As a result of weekend DIY, Adventures in Real Estate Part IV is coming out tomorrow.
I call The Rental’s kitchen a kitchenette. Everything seems like a miniature version of what it out to be. The refrigerator is small, the sink is shallow, the upper cabinets are those cute little short ones from the 80’s. Consequently, most of my serveware and kitchen gagetry is in eight big boxes in the downstairs storage room. Good thing I wasn’t planning on cooking for a year. The counterspace is so tight, I can barely keep a bowl of apples out. Good thing I wasn’t planning on buying produce for a year.
We tried eating at the dining room table last week. Bad idea. Three little kids eating at the nice table over carpet? Not fun for anyone. Fluffy complained many times about having no proper place to eat.
We definitely needed a kitchen table even to use for prep space. I picked up this beauty for free. It had four matching chairs and two almost matching chairs. Some of them needed a little tightening with the power screwdriver.
I considered painting the table sky blue and the chairs red to go with my colors on the main level, but decided I was going to use this table in the downstairs playroom of the New House next year. So Fluffy, Kent and I all came up with the idea of painting each chair a different color of our rainbow (pink instead of orange, teal instead of purple) so it will eventually work for the playroom which will look something like this:
Step One: Supplies!
- 120 sandpaper
- spray on paint/primer (one can for each chair, three for the table)
- spray on lacquer
- Comfort grip for spray paint (This little devil was amazing. It made the spraying so easy and I believe better controlled since my finger wasn’t hurting. Totally great investment. Cheap at five times the cost.)
Spray paint costs half as much at Home Depot as at the craft store. I used Rust-o-leum 2X glossy finish paint and primer in red, pink, yellow, green and blue. The only teal they had was flat paint, so I had to buy an extra can of gloss to finish it with after the teal dried.
I bought a big pack of sandpaper and had left over, so I think I spent about $65 on all my supplies.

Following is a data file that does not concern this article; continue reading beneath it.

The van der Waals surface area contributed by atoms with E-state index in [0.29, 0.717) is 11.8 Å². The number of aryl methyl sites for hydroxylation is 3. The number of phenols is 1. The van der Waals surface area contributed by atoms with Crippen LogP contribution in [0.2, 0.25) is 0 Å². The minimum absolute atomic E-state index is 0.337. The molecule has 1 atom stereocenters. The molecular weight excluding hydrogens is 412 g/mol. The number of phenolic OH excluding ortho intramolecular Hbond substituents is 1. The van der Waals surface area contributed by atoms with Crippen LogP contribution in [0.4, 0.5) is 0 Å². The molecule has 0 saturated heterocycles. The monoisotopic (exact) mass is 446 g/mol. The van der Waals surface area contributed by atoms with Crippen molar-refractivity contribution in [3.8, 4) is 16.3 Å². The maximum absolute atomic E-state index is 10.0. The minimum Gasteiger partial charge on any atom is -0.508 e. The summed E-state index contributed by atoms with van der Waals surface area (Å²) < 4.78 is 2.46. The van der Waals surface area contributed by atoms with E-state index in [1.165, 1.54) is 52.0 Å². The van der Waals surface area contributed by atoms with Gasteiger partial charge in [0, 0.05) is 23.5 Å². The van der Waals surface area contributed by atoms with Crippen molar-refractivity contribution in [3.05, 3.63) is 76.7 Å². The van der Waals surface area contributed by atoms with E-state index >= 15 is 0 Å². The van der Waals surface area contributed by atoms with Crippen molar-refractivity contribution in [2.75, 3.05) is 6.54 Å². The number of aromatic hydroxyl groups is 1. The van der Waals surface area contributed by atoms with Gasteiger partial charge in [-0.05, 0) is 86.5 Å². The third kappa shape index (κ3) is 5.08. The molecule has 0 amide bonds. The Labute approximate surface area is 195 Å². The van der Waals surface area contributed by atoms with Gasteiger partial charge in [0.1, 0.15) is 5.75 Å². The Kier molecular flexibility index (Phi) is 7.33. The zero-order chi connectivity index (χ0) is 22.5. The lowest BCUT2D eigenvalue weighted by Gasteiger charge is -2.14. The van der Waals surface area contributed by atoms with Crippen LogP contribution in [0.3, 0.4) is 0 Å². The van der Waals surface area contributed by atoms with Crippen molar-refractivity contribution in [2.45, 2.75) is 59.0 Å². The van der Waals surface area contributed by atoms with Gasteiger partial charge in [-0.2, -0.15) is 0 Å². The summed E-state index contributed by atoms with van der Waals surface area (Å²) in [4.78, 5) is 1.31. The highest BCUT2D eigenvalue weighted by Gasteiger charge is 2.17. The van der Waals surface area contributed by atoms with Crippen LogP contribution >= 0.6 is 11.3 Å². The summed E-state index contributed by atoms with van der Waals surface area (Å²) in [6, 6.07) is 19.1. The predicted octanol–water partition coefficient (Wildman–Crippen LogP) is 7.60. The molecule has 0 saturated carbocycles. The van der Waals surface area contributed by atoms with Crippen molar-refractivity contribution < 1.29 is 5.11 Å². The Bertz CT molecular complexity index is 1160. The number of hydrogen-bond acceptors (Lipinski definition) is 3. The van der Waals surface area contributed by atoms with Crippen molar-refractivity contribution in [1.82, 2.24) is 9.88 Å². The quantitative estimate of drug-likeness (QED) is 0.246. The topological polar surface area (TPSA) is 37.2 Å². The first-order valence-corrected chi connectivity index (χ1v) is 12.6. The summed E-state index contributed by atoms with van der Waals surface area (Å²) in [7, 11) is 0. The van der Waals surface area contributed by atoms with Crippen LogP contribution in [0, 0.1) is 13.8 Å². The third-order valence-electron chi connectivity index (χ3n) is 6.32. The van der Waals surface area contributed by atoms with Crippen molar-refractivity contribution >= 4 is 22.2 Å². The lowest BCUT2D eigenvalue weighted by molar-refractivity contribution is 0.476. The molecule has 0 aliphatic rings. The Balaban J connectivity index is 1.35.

Step Two: Sand the floor
Or in this case, the table and chairs. This was the hard part. Two of the chairs had turned spindles on the bottom that took some coaxing to get sanded. (I eventually painted those two chairs pink and teal since they were the most girly.) I read online that the light sanding was only to rough up the surface a little for the paint to adhere, but since this was going to be a high-use set of table and chairs, I wanted to remove the glossy finish pretty thoroughly.
After sanding, I wiped things down dilligently with tackcloths, rinsing the cloths as needed.
Step Three: Spray
Long even lines, and don’t get too close. The hard part about spraying is resigning yourself to doing multiple thin layers. I aimed for three layers, or really, two and a touch up. I still got impatient and paid the price by having to sand off drippy sections where I sprayed too vigorously the first time.
Oh, at first I tried spraying the furniture over plastic. How could I not have forseen this? Oops.
Fortunately, there is no dearth of cardboard up in this house at the moment.
I sprayed the legs first, then uprighted the chairs to do the rest. On two of the chairs, the plastic floor protectors on the bottom seemed to be fused to the wood. I just sprayed those too. I’ll have to put extra stoppers on the bottom to protect the linoleum/carpet from spray paint.
Step Four: Top Coat
Most of them did not need a top coat. I sprayed a gloss finish over the teal chair because the teal paint had a matte finish. Then I thought, “Might as well do the red one, too.” The gloss finish over the red gloss paint created a crackle finish effect (!) which had to be sanded off and resprayed red. Even then, it never looked as good. So, yeah, leave well enough alone.
I also sprayed the table top with a lacquer top coat to really make it washable.
Step Five: Wait
You have to let these things dry for real, for real. Spray paint is ready to recoat in around 20 minutes (so I spent that time sanding the next chair), but you should still wait an hour before handling and a solid day before using. That meant our driveway was a circus for most of Friday.
Eventually, this will be a really cute playroom table and chairs. We used it on the deck over the weekend for the first cookout at the new place.
For the moment, it is serving as the world’s most obnoxious kitchen table with a couple of chairs in the family room. And yes, the sightline as you enter the house is right on this baby. Used to be on the kitchen sink, though, so maybe this is a step up. My eyes! My eyes! Whatever. ‘Snot my house.